AR is like...

A box of chocolates…

Picture Courtesy: PokemonGo.com

AR scenes are exciting. Pokemon Go was a huge hit and it got people walking around and losing some weight. More than that, it was the first time many of us were introduced to AR. Pokemon Go brought catching Pokemon in the wild bushes, an activity every Pokemon player is accustomed to, to the real world making the activity more immersive, fun and real. AR added unique value as it brought to life an in-game activity that mimicked a real life scene of hunting/catching wild animals/bugs. That was just the beginning. AR scenes are all set to explode. Many startups such as Mira who are building low cost AR headsets along with Apple’s AR software that will hit all iPhone sets soon are setting the stage for AR to become mainstream. I see two types of AR ideas (very broad categorization) gaining momentum. One in which AR adds unique value and a second in which AR makes it more immersive and fun.

When I say unique value, I mean to say that AR helps achieve something that other technologies cannot. For instance, no other format (even VR) could not have brought Pokemon to the real world the way AR did. Similarly, no other format can help you in furniture shopping the way AR does. In both these cases, AR adds unique value. If you are thinking of identifying areas where AR will add unique value, think about real life situations/activities that are mimicked online or on your phone or in a game. Counter Strike or any shooting game for that matter is a classic example. Imagine walking around with your AR headset and you have zombies or enemies jumping at you from out of nowhere. Imagine playing that with your friends. Another example could be AR in architecture and interior designing. Would it not be useful to present clients with small prototypes of the building in the AR format?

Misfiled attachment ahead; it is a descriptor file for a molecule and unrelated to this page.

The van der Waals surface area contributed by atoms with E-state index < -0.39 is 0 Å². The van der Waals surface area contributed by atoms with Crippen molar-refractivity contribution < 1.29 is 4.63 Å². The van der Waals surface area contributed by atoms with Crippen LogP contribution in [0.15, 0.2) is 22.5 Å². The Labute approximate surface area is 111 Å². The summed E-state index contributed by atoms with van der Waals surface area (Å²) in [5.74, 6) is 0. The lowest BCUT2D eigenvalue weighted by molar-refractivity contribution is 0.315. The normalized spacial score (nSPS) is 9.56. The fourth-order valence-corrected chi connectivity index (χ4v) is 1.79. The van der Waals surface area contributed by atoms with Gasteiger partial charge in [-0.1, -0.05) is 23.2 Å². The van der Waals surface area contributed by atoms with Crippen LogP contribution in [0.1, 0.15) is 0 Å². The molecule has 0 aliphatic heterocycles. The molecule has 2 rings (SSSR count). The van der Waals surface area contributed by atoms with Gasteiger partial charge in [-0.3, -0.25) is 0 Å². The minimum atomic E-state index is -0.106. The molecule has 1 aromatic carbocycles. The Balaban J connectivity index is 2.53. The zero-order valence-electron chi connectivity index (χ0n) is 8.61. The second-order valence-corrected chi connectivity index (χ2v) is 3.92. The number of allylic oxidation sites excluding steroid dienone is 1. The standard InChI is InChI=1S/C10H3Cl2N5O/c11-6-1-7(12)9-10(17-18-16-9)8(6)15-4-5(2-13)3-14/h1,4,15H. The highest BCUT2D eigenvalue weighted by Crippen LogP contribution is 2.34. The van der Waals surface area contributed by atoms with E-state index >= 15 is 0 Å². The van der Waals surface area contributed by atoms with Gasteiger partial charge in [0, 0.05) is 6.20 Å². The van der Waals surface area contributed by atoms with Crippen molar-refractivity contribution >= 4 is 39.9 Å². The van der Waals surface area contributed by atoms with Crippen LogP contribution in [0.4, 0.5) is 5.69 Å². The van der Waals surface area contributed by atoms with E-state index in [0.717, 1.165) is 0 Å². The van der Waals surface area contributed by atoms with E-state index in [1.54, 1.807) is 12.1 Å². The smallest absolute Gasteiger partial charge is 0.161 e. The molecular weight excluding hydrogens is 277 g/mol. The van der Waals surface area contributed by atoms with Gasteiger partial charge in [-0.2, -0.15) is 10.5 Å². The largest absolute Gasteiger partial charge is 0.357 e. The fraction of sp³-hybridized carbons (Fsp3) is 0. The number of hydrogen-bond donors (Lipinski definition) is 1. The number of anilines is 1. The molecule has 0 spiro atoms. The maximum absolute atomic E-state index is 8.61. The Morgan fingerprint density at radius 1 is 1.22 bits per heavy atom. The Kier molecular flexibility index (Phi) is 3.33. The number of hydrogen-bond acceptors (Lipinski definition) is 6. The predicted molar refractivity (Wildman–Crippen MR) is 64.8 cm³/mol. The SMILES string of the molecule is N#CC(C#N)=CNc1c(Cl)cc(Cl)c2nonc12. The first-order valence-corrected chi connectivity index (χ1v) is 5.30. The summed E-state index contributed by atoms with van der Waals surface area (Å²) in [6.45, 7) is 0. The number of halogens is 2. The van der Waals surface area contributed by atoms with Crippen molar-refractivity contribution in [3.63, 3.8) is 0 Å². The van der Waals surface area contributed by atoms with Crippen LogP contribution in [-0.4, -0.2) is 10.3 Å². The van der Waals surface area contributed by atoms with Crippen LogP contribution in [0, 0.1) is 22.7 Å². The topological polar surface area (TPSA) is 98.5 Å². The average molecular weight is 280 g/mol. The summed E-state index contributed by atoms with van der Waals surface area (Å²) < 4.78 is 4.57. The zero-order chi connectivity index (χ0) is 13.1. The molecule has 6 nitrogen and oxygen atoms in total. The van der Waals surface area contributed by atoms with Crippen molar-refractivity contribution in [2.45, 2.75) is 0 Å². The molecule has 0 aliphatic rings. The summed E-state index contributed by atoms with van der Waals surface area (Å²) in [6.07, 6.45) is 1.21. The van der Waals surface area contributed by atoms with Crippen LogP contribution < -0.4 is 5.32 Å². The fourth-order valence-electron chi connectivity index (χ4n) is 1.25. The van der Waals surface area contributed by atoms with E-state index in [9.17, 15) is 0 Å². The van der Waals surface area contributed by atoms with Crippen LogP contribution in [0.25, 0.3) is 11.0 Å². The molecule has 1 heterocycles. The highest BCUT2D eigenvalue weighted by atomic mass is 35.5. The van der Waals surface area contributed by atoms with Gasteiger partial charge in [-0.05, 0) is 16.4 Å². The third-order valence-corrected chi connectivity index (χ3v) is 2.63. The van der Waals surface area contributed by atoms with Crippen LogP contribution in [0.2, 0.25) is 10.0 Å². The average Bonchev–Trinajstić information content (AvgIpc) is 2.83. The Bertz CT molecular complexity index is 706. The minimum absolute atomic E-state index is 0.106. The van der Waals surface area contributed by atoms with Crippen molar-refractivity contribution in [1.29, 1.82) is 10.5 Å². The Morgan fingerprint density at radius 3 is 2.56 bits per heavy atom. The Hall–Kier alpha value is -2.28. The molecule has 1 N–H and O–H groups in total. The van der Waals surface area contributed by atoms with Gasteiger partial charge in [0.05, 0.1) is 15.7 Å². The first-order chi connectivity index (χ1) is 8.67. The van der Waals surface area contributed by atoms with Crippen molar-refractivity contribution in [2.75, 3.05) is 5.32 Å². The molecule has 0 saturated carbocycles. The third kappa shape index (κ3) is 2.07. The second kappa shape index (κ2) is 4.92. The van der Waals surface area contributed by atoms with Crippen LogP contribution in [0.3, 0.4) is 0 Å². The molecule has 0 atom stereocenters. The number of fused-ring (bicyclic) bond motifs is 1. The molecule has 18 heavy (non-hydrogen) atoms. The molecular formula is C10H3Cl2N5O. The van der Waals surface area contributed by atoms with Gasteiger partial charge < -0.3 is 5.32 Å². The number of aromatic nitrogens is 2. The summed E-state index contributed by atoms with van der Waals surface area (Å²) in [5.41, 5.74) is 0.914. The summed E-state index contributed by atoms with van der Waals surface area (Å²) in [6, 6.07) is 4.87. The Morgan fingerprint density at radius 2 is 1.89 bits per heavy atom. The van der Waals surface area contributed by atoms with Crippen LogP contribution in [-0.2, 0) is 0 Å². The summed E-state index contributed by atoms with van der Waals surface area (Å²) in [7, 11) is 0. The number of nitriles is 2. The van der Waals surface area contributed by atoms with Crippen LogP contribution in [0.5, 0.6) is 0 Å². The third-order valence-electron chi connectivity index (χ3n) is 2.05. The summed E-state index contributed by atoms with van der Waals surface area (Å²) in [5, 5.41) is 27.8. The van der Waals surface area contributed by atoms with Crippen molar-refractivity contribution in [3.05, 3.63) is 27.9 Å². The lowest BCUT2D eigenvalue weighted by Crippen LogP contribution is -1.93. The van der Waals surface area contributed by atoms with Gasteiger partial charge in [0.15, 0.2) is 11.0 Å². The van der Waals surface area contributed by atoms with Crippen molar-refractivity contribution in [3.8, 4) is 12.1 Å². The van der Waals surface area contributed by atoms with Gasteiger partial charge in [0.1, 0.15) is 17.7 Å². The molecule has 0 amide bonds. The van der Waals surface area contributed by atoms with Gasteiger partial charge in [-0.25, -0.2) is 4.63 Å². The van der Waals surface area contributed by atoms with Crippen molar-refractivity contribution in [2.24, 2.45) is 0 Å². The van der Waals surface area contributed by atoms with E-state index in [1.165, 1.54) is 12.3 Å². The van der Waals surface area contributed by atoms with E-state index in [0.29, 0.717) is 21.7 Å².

The second type is one in which AR adds value in that it would make an activity more fun and immersive. For example, all board games can be converted into the AR format. Imagine playing chess where the queen and bishop take real forms and can do cool things when they take out the opponent’s pieces. Another example could be using AR to empower coaches across sports (football, soccer, cricket) to analyze and communicate game strategy. Yet another example would be to transform fables and short stories into the AR format. Imagine the fun experience you can present to kids when you bring their favorite stories and characters to life in their bedrooms.

In short, AR is shaping up to be a box of chocolates, you never know what you are gonna get!

*Note: if you are a developer and want to brainstorm new AR ideas, feel free to get in touch with me at anirudhkishenvm@gmail.com